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Between-Group Competition Impacts Reproductive Success in Wild Chimpanzees.

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Preis, Anna 
Samuni, Liran 
Boesch, Christophe 
Crockford, Catherine 


Between-group competition in social animals appears to be a prominent selective pressure shaping the evolution of territoriality and cooperation [1-4]. Evidence for an effect of between-group competition on fitness in territorial species, however, is mostly lacking because of difficulty in measuring between-group competition and its long-term impact [5]. Between-group competition corresponds to a complex set of interactions between neighboring groups, and its intensity seems to depend on the competitive abilities of each interacting group [6, 7]. We tested whether the competitive ability of groups and the pressure exerted by neighboring groups affected the reproductive success of wild female chimpanzees (Pan troglodytes verus). Using long-term data on four neighboring groups in the Taï National Park, Côte d'Ivoire, collected over the course of 54 observation years, we measured the competitive ability of habituated groups using the number of mature males and the pressure exerted by non-habituated neighbors with an index of neighbor pressure that combined the frequency of neighboring encounters and related spatial information. Importantly, we found that experiencing low neighbor pressure provides fitness benefits through increased offspring survival and shorter inter-birth intervals. Also, many males in a group are associated with shorter inter-birth intervals. We conclude that high between-group competition hampers fast reproduction and offspring survival when exposure is during the prenatal period. Our findings suggest that having many males in a group results in fitness benefits and that between-group competition should be considered as a potential selective pressure that shaped key social adaptations in the hominoid lineage.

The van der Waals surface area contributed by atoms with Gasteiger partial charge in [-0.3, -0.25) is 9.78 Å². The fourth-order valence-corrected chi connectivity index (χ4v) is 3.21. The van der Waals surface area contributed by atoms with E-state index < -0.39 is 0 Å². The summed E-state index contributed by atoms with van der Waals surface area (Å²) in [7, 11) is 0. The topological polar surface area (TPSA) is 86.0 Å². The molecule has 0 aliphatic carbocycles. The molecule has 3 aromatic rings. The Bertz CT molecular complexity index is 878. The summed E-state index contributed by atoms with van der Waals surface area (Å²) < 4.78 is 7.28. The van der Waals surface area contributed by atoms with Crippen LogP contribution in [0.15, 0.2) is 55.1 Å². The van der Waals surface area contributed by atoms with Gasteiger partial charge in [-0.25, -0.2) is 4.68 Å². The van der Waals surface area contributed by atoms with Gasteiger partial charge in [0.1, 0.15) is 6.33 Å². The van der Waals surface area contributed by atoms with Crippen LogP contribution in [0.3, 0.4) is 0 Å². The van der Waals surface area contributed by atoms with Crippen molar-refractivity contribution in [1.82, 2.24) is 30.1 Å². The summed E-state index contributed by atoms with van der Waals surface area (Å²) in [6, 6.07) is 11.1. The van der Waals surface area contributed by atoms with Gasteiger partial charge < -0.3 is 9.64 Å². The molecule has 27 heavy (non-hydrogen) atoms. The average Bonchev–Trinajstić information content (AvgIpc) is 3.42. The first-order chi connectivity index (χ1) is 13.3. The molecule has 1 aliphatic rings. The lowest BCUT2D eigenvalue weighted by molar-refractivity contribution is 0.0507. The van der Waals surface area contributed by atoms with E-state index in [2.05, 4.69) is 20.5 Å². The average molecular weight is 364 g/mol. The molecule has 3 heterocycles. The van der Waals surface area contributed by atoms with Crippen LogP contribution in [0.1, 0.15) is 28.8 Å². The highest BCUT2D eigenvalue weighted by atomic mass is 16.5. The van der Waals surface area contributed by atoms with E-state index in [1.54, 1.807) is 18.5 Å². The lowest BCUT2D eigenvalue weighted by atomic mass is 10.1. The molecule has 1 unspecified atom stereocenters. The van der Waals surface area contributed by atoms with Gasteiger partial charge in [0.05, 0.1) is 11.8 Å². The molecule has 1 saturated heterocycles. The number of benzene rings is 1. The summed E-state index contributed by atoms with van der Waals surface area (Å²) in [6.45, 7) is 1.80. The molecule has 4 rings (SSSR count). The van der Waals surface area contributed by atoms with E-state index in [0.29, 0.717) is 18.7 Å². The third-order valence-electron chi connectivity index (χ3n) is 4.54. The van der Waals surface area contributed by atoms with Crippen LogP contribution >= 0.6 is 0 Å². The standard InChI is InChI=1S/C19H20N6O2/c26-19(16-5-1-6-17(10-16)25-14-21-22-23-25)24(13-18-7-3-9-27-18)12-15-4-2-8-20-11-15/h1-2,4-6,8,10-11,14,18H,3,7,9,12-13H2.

inter-birth interval, neighbor pressure, survival, territoriality, within-group competition, Animals, Competitive Behavior, Cote d'Ivoire, Female, Male, Pan troglodytes, Reproduction

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Curr Biol

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Elsevier BV